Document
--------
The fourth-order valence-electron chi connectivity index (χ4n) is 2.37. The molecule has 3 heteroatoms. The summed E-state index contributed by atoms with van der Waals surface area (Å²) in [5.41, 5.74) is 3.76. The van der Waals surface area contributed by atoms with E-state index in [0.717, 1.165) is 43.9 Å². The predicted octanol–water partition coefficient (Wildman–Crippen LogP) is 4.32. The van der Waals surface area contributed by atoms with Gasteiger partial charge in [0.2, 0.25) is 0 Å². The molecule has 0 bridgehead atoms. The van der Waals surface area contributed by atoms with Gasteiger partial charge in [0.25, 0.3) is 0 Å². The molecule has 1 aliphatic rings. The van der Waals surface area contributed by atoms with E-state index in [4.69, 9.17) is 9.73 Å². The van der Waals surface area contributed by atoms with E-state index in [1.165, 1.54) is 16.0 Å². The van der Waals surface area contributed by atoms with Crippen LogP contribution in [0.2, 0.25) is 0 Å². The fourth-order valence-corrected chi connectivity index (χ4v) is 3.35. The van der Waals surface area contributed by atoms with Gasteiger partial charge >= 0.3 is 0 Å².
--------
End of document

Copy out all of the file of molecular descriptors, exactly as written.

The fourth-order valence-electron chi connectivity index (χ4n) is 2.37. The molecule has 3 heteroatoms. The summed E-state index contributed by atoms with van der Waals surface area (Å²) in [5.41, 5.74) is 3.76. The van der Waals surface area contributed by atoms with E-state index in [0.717, 1.165) is 43.9 Å². The predicted octanol–water partition coefficient (Wildman–Crippen LogP) is 4.32. The van der Waals surface area contributed by atoms with Gasteiger partial charge in [0.2, 0.25) is 0 Å². The molecule has 0 bridgehead atoms. The van der Waals surface area contributed by atoms with Gasteiger partial charge in [0.25, 0.3) is 0 Å². The molecule has 1 aliphatic rings. The van der Waals surface area contributed by atoms with E-state index in [4.69, 9.17) is 9.73 Å². The van der Waals surface area contributed by atoms with E-state index in [1.165, 1.54) is 16.0 Å². The van der Waals surface area contributed by atoms with Crippen LogP contribution in [0.2, 0.25) is 0 Å². The fourth-order valence-corrected chi connectivity index (χ4v) is 3.35. The van der Waals surface area contributed by atoms with Gasteiger partial charge >= 0.3 is 0 Å².